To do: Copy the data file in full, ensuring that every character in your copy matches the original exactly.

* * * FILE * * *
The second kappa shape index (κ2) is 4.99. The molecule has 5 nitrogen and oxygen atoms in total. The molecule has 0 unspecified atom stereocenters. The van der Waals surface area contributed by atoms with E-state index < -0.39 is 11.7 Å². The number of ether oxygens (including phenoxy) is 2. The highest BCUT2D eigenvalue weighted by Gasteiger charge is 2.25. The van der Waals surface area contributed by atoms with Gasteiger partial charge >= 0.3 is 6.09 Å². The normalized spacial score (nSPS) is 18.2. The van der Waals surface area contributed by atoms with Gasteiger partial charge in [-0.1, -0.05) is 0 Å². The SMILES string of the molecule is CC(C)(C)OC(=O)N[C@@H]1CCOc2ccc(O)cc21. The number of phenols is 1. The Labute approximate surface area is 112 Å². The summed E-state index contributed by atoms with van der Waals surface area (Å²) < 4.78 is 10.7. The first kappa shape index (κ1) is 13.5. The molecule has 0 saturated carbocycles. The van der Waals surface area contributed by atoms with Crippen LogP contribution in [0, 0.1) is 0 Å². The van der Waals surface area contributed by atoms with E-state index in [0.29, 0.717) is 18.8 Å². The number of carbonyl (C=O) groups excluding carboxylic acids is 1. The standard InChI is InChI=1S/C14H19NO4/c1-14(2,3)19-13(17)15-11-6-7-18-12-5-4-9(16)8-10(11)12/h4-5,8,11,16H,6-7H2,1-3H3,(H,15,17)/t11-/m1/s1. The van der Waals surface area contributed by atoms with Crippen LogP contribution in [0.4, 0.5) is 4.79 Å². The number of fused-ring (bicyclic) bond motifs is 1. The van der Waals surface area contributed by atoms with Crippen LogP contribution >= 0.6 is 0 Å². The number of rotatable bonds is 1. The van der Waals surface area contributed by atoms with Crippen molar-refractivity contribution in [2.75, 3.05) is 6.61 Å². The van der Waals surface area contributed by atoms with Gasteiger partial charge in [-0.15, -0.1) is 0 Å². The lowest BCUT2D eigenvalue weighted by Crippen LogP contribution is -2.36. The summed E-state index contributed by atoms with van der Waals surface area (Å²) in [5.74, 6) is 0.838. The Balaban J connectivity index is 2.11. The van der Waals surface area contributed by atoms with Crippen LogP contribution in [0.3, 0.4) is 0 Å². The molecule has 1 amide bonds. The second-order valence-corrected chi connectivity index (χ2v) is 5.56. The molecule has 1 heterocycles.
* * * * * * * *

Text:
The second kappa shape index (κ2) is 4.99. The molecule has 5 nitrogen and oxygen atoms in total. The molecule has 0 unspecified atom stereocenters. The van der Waals surface area contributed by atoms with E-state index < -0.39 is 11.7 Å². The number of ether oxygens (including phenoxy) is 2. The highest BCUT2D eigenvalue weighted by Gasteiger charge is 2.25. The van der Waals surface area contributed by atoms with Gasteiger partial charge >= 0.3 is 6.09 Å². The normalized spacial score (nSPS) is 18.2. The van der Waals surface area contributed by atoms with Gasteiger partial charge in [-0.1, -0.05) is 0 Å². The SMILES string of the molecule is CC(C)(C)OC(=O)N[C@@H]1CCOc2ccc(O)cc21. The number of phenols is 1. The Labute approximate surface area is 112 Å². The summed E-state index contributed by atoms with van der Waals surface area (Å²) < 4.78 is 10.7. The first kappa shape index (κ1) is 13.5. The molecule has 0 saturated carbocycles. The van der Waals surface area contributed by atoms with Crippen LogP contribution in [0, 0.1) is 0 Å². The van der Waals surface area contributed by atoms with E-state index in [0.29, 0.717) is 18.8 Å². The number of carbonyl (C=O) groups excluding carboxylic acids is 1. The standard InChI is InChI=1S/C14H19NO4/c1-14(2,3)19-13(17)15-11-6-7-18-12-5-4-9(16)8-10(11)12/h4-5,8,11,16H,6-7H2,1-3H3,(H,15,17)/t11-/m1/s1. The van der Waals surface area contributed by atoms with Crippen LogP contribution in [0.4, 0.5) is 4.79 Å². The number of fused-ring (bicyclic) bond motifs is 1. The van der Waals surface area contributed by atoms with Crippen LogP contribution >= 0.6 is 0 Å². The number of rotatable bonds is 1. The van der Waals surface area contributed by atoms with Crippen molar-refractivity contribution in [2.75, 3.05) is 6.61 Å². The van der Waals surface area contributed by atoms with Gasteiger partial charge in [-0.15, -0.1) is 0 Å². The lowest BCUT2D eigenvalue weighted by Crippen LogP contribution is -2.36. The summed E-state index contributed by atoms with van der Waals surface area (Å²) in [5.74, 6) is 0.838. The Balaban J connectivity index is 2.11. The van der Waals surface area contributed by atoms with Crippen LogP contribution in [0.3, 0.4) is 0 Å². The molecule has 1 amide bonds. The second-order valence-corrected chi connectivity index (χ2v) is 5.56. The molecule has 1 heterocycles.